The battered pound surged by more than 2% as the central bank held its bank rate at 0.5%, contrary to widespread expectations of a first cut in more than seven years.
Governor Mark Carney said two weeks ago that he expected the bank to give the economy more help over the summer.
The Bank of England has held its bank rate at 0.5% since March 2009, when the global financial crisis was hammering Britain and investors have spent much of the past three years speculating about when borrowing costs would rise as the economy picked up.
Now the question investors and businesses are asking is whether Britain can avoid falling back into recession.
But the Bank of England’s rate-setters said yesterday they would wait three more weeks to see the intensity of the Brexit hit to Britain’s economy before deciding on the need for any stimulus.
“In the absence of a further worsening in the trade-off between supporting growth and returning inflation to target on a sustainable basis, most members of the committee expect monetary policy to be loosened in August,” minutes of the meeting said.
“The precise size and nature of any stimulatory measures will be determined” in August, it said.
Against the euro, sterling rose to 83.26 pence, but remains sharply lower from the 76.53p on the eve of the June 23 vote. Irish exporters into Britain tend to suffer when sterling drops against the euro.
In Dublin, Mazars managing partner Mark Kennedy said the Government needs to focus on the Irish industries, including agri-food, drink, tourism, transport and financial services which are worst affected by the slump in sterling.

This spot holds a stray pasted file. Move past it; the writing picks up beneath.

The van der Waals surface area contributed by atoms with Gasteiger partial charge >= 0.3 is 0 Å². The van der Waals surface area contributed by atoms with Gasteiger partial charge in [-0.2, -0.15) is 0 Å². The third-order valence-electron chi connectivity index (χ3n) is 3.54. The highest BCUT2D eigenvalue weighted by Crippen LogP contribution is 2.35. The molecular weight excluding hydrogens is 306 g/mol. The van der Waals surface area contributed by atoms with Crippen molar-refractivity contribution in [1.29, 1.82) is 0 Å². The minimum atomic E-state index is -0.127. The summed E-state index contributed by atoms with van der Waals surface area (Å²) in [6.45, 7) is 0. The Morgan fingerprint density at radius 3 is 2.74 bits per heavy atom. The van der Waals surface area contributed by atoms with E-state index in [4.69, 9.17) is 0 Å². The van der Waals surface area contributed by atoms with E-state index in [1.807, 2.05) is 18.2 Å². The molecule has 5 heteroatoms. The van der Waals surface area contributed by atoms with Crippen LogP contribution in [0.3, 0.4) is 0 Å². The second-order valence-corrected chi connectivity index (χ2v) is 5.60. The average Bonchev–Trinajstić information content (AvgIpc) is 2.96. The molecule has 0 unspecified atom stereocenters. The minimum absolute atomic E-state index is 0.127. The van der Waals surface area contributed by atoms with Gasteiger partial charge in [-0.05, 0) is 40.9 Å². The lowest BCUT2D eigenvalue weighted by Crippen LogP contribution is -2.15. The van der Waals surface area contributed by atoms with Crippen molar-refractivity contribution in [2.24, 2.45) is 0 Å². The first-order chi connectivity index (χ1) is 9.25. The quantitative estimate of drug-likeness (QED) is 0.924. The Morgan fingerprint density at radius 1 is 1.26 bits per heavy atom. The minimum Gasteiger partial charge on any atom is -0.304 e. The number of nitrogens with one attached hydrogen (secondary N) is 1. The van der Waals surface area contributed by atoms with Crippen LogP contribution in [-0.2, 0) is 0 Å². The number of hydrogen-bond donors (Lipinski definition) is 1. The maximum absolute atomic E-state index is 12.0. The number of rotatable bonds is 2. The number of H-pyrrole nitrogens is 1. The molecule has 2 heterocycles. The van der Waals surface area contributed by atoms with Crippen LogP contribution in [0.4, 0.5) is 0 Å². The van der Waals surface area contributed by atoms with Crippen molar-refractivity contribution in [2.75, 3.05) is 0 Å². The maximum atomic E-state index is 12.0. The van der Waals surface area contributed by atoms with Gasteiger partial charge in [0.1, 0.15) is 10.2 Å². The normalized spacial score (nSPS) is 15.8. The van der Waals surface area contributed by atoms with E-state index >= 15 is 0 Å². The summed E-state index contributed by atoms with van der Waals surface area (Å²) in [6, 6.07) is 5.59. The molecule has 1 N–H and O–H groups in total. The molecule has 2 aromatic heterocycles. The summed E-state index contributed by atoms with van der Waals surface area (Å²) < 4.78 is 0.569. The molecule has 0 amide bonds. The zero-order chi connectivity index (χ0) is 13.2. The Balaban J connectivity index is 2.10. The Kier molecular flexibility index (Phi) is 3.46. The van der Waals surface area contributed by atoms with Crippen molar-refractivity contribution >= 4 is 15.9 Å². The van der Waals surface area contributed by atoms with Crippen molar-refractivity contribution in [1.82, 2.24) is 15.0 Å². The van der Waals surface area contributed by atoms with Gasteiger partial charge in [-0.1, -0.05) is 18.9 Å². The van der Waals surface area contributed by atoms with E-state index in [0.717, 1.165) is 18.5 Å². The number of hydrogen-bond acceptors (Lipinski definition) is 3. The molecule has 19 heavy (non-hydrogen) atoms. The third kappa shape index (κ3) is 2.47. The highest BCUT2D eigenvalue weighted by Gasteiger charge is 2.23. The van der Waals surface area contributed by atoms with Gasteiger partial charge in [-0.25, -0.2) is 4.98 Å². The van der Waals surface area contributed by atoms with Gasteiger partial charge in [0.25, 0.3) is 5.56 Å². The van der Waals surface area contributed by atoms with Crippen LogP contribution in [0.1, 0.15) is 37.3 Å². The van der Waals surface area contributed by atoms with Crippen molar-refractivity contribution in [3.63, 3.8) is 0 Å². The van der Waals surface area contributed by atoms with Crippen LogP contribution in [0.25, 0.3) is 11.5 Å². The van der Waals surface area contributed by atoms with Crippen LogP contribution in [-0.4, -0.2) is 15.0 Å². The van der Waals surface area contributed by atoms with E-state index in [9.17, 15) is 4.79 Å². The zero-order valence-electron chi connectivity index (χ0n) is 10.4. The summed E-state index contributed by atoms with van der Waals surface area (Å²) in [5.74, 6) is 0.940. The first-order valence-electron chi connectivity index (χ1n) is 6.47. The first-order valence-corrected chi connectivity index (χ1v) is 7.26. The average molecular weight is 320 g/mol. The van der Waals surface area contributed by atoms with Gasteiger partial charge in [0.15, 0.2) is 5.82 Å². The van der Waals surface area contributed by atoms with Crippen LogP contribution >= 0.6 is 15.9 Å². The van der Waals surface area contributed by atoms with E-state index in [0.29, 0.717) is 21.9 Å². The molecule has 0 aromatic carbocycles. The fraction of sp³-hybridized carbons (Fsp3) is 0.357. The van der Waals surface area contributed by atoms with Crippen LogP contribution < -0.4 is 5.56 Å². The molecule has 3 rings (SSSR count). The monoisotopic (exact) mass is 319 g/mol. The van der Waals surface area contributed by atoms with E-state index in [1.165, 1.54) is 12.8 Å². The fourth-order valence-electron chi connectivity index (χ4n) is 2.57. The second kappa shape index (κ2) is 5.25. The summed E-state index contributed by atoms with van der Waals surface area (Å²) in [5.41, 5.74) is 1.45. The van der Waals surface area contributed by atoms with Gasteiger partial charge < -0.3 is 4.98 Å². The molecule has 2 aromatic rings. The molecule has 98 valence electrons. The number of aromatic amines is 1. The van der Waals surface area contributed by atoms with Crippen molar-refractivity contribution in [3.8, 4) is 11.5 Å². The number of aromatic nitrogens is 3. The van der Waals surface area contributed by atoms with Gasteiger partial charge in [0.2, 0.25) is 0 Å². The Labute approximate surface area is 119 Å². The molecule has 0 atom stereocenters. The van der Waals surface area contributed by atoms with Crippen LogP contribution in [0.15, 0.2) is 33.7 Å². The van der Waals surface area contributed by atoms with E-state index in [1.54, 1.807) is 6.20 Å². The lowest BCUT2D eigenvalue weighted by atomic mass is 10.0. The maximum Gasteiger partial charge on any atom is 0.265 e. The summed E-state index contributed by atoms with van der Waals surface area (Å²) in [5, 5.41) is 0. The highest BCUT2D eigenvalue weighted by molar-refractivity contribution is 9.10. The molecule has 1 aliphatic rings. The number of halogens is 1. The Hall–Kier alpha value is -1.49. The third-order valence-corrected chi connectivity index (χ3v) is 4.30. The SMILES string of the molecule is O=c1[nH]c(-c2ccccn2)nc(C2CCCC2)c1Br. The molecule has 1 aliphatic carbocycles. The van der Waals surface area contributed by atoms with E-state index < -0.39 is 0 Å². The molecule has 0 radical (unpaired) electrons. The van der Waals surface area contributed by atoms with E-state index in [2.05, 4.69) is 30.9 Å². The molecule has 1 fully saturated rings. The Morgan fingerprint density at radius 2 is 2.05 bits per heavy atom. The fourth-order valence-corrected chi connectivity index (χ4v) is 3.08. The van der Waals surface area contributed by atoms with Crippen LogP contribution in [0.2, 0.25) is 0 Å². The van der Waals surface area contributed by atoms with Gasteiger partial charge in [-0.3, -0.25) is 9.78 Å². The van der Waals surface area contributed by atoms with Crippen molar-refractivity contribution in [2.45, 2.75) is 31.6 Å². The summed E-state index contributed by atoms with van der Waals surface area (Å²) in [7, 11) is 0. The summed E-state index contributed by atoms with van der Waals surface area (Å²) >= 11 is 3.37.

He said the UK would unlikely cut its corporation tax soon.
John McGrane, director general at the British Irish Chamber of Commerce, said the many pharmaceutical companies based here meant that the industry should lobby for the the European Medicines Agency to be relocated here out of London, as the UK leaves the EU.
Chris Williamson, chief economist with data firm Markit, said the bank had opted not to rush into “a knee-jerk reaction” to the Brexit vote but it would “need to do a lot more to shore up confidence and keep the gears of the economy turning.”
British share prices lost some of their earlier gains and housebuilders such as Berkeley and Barratt Developments turned negative.
Some economists complained that Mr Carney had given them a wrong steer when he said in a speech on June 30 that he thought more stimulus would be needed soon.
Alan Clarke, at Scotiabank, said Mr Carney built up expectations for a July rate cut, echoing other premature signals that Mr Carney has sent since the financial crisis.
“As if the situation wasn’t volatile and uncertain enough, the BoE governor poured petrol on the flames,” Mr Clarke said.
Others said the quicker-than-expected appointment of Theresa May as Britain’s new prime minister on Wednesday and the calming of financial markets had lessened the need for immediate action.